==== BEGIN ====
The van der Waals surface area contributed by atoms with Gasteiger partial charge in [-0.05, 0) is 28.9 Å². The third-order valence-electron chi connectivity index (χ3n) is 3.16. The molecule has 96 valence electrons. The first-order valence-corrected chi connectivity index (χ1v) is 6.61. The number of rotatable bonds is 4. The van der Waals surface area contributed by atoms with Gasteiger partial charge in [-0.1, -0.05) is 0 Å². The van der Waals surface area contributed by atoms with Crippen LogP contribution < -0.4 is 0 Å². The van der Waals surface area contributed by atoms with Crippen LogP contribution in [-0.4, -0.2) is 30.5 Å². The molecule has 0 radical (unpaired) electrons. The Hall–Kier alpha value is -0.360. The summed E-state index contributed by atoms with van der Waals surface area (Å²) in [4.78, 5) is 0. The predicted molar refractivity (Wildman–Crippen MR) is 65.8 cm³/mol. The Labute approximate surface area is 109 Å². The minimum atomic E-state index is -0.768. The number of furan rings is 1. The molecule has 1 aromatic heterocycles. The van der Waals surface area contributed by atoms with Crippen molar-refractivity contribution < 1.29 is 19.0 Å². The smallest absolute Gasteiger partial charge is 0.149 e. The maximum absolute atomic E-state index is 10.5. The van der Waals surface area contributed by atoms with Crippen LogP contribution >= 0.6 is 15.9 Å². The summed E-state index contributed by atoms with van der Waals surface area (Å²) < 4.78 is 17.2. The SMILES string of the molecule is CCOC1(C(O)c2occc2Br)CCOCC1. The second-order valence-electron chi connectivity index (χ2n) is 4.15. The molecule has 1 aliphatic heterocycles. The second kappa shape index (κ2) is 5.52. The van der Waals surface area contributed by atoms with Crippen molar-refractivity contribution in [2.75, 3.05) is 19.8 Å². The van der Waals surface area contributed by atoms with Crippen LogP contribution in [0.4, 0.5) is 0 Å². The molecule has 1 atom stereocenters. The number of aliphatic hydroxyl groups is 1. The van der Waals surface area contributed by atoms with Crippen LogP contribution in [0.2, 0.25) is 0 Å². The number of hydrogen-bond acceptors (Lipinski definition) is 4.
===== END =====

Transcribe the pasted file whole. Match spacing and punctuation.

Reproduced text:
The van der Waals surface area contributed by atoms with Gasteiger partial charge in [-0.05, 0) is 28.9 Å². The third-order valence-electron chi connectivity index (χ3n) is 3.16. The molecule has 96 valence electrons. The first-order valence-corrected chi connectivity index (χ1v) is 6.61. The number of rotatable bonds is 4. The van der Waals surface area contributed by atoms with Gasteiger partial charge in [-0.1, -0.05) is 0 Å². The van der Waals surface area contributed by atoms with Crippen LogP contribution < -0.4 is 0 Å². The van der Waals surface area contributed by atoms with Crippen LogP contribution in [-0.4, -0.2) is 30.5 Å². The molecule has 0 radical (unpaired) electrons. The Hall–Kier alpha value is -0.360. The summed E-state index contributed by atoms with van der Waals surface area (Å²) in [4.78, 5) is 0. The predicted molar refractivity (Wildman–Crippen MR) is 65.8 cm³/mol. The Labute approximate surface area is 109 Å². The minimum atomic E-state index is -0.768. The number of furan rings is 1. The molecule has 1 aromatic heterocycles. The van der Waals surface area contributed by atoms with Crippen molar-refractivity contribution < 1.29 is 19.0 Å². The smallest absolute Gasteiger partial charge is 0.149 e. The maximum absolute atomic E-state index is 10.5. The van der Waals surface area contributed by atoms with Crippen LogP contribution >= 0.6 is 15.9 Å². The summed E-state index contributed by atoms with van der Waals surface area (Å²) < 4.78 is 17.2. The SMILES string of the molecule is CCOC1(C(O)c2occc2Br)CCOCC1. The second-order valence-electron chi connectivity index (χ2n) is 4.15. The molecule has 1 aliphatic heterocycles. The second kappa shape index (κ2) is 5.52. The van der Waals surface area contributed by atoms with Crippen molar-refractivity contribution in [2.75, 3.05) is 19.8 Å². The van der Waals surface area contributed by atoms with Crippen LogP contribution in [0.4, 0.5) is 0 Å². The molecule has 1 atom stereocenters. The number of aliphatic hydroxyl groups is 1. The van der Waals surface area contributed by atoms with Crippen LogP contribution in [0.2, 0.25) is 0 Å². The number of hydrogen-bond acceptors (Lipinski definition) is 4.